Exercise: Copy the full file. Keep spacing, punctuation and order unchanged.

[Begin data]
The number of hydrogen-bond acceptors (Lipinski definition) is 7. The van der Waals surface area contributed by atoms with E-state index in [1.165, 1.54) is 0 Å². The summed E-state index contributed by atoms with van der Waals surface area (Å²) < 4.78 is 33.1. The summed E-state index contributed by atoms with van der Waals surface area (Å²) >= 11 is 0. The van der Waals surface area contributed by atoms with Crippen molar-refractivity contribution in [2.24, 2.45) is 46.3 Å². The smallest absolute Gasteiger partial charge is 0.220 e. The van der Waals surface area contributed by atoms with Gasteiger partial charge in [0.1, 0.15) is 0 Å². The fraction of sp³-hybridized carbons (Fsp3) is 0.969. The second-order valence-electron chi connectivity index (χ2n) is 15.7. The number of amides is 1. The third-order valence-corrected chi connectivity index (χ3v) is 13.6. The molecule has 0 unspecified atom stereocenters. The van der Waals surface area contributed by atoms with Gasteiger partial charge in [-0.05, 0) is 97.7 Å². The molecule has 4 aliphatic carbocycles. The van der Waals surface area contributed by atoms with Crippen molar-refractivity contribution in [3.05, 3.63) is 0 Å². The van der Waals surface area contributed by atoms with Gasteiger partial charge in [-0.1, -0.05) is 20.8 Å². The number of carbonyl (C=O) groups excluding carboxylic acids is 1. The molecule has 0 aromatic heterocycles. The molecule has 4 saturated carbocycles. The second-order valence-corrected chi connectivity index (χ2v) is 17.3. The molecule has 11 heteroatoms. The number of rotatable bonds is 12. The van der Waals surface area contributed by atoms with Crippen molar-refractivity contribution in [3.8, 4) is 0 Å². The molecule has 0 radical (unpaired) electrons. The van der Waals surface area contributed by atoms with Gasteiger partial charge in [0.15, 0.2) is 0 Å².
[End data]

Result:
The number of hydrogen-bond acceptors (Lipinski definition) is 7. The van der Waals surface area contributed by atoms with E-state index in [1.165, 1.54) is 0 Å². The summed E-state index contributed by atoms with van der Waals surface area (Å²) < 4.78 is 33.1. The summed E-state index contributed by atoms with van der Waals surface area (Å²) >= 11 is 0. The van der Waals surface area contributed by atoms with Crippen molar-refractivity contribution in [2.24, 2.45) is 46.3 Å². The smallest absolute Gasteiger partial charge is 0.220 e. The van der Waals surface area contributed by atoms with Gasteiger partial charge in [0.1, 0.15) is 0 Å². The fraction of sp³-hybridized carbons (Fsp3) is 0.969. The second-order valence-electron chi connectivity index (χ2n) is 15.7. The number of amides is 1. The third-order valence-corrected chi connectivity index (χ3v) is 13.6. The molecule has 0 unspecified atom stereocenters. The van der Waals surface area contributed by atoms with Gasteiger partial charge in [-0.05, 0) is 97.7 Å². The molecule has 4 aliphatic carbocycles. The van der Waals surface area contributed by atoms with Crippen molar-refractivity contribution in [3.05, 3.63) is 0 Å². The van der Waals surface area contributed by atoms with Gasteiger partial charge in [-0.1, -0.05) is 20.8 Å². The number of carbonyl (C=O) groups excluding carboxylic acids is 1. The molecule has 0 aromatic heterocycles. The molecule has 4 saturated carbocycles. The second-order valence-corrected chi connectivity index (χ2v) is 17.3. The molecule has 11 heteroatoms. The number of rotatable bonds is 12. The van der Waals surface area contributed by atoms with Crippen molar-refractivity contribution in [3.8, 4) is 0 Å². The molecule has 0 radical (unpaired) electrons. The van der Waals surface area contributed by atoms with Gasteiger partial charge in [0.15, 0.2) is 0 Å².